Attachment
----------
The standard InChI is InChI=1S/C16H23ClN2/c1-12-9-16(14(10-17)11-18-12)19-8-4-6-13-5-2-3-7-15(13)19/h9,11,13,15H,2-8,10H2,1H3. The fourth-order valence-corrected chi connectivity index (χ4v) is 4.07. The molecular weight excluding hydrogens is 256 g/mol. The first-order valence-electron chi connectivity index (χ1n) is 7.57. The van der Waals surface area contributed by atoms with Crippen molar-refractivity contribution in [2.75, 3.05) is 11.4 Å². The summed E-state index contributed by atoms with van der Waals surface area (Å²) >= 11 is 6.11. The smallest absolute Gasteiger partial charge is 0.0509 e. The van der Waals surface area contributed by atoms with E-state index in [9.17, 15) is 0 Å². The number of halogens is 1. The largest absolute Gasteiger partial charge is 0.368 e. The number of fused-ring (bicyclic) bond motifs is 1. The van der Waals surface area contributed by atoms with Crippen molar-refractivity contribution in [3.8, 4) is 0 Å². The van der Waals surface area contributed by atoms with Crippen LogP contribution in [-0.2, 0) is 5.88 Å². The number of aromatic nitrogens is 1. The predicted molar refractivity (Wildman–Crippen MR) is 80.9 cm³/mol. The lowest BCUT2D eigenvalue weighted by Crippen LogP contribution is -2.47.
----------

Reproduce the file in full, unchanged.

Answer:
The standard InChI is InChI=1S/C16H23ClN2/c1-12-9-16(14(10-17)11-18-12)19-8-4-6-13-5-2-3-7-15(13)19/h9,11,13,15H,2-8,10H2,1H3. The fourth-order valence-corrected chi connectivity index (χ4v) is 4.07. The molecular weight excluding hydrogens is 256 g/mol. The first-order valence-electron chi connectivity index (χ1n) is 7.57. The van der Waals surface area contributed by atoms with Crippen molar-refractivity contribution in [2.75, 3.05) is 11.4 Å². The summed E-state index contributed by atoms with van der Waals surface area (Å²) >= 11 is 6.11. The smallest absolute Gasteiger partial charge is 0.0509 e. The van der Waals surface area contributed by atoms with E-state index in [9.17, 15) is 0 Å². The number of halogens is 1. The largest absolute Gasteiger partial charge is 0.368 e. The number of fused-ring (bicyclic) bond motifs is 1. The van der Waals surface area contributed by atoms with Crippen molar-refractivity contribution in [3.8, 4) is 0 Å². The van der Waals surface area contributed by atoms with Crippen LogP contribution in [-0.2, 0) is 5.88 Å². The number of aromatic nitrogens is 1. The predicted molar refractivity (Wildman–Crippen MR) is 80.9 cm³/mol. The lowest BCUT2D eigenvalue weighted by Crippen LogP contribution is -2.47.